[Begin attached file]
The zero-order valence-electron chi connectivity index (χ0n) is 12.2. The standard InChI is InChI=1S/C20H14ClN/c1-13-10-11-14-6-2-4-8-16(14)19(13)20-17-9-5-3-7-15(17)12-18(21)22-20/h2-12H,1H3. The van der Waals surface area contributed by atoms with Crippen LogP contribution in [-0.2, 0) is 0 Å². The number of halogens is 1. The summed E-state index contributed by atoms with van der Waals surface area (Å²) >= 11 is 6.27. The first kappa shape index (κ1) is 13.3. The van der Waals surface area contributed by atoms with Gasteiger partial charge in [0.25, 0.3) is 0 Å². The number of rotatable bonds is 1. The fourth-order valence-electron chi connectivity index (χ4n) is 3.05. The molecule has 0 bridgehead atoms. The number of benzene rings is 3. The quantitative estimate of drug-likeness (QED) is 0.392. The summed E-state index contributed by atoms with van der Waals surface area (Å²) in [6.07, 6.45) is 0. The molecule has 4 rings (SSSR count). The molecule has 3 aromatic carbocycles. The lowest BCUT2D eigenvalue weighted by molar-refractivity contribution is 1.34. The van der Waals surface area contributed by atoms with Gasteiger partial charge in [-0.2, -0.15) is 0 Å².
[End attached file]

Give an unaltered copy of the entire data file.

The zero-order valence-electron chi connectivity index (χ0n) is 12.2. The standard InChI is InChI=1S/C20H14ClN/c1-13-10-11-14-6-2-4-8-16(14)19(13)20-17-9-5-3-7-15(17)12-18(21)22-20/h2-12H,1H3. The van der Waals surface area contributed by atoms with Crippen LogP contribution in [-0.2, 0) is 0 Å². The number of halogens is 1. The summed E-state index contributed by atoms with van der Waals surface area (Å²) >= 11 is 6.27. The first kappa shape index (κ1) is 13.3. The van der Waals surface area contributed by atoms with Gasteiger partial charge in [0.25, 0.3) is 0 Å². The number of rotatable bonds is 1. The fourth-order valence-electron chi connectivity index (χ4n) is 3.05. The molecule has 0 bridgehead atoms. The number of benzene rings is 3. The quantitative estimate of drug-likeness (QED) is 0.392. The summed E-state index contributed by atoms with van der Waals surface area (Å²) in [6.07, 6.45) is 0. The molecule has 4 rings (SSSR count). The molecule has 3 aromatic carbocycles. The lowest BCUT2D eigenvalue weighted by molar-refractivity contribution is 1.34. The van der Waals surface area contributed by atoms with Gasteiger partial charge in [-0.2, -0.15) is 0 Å².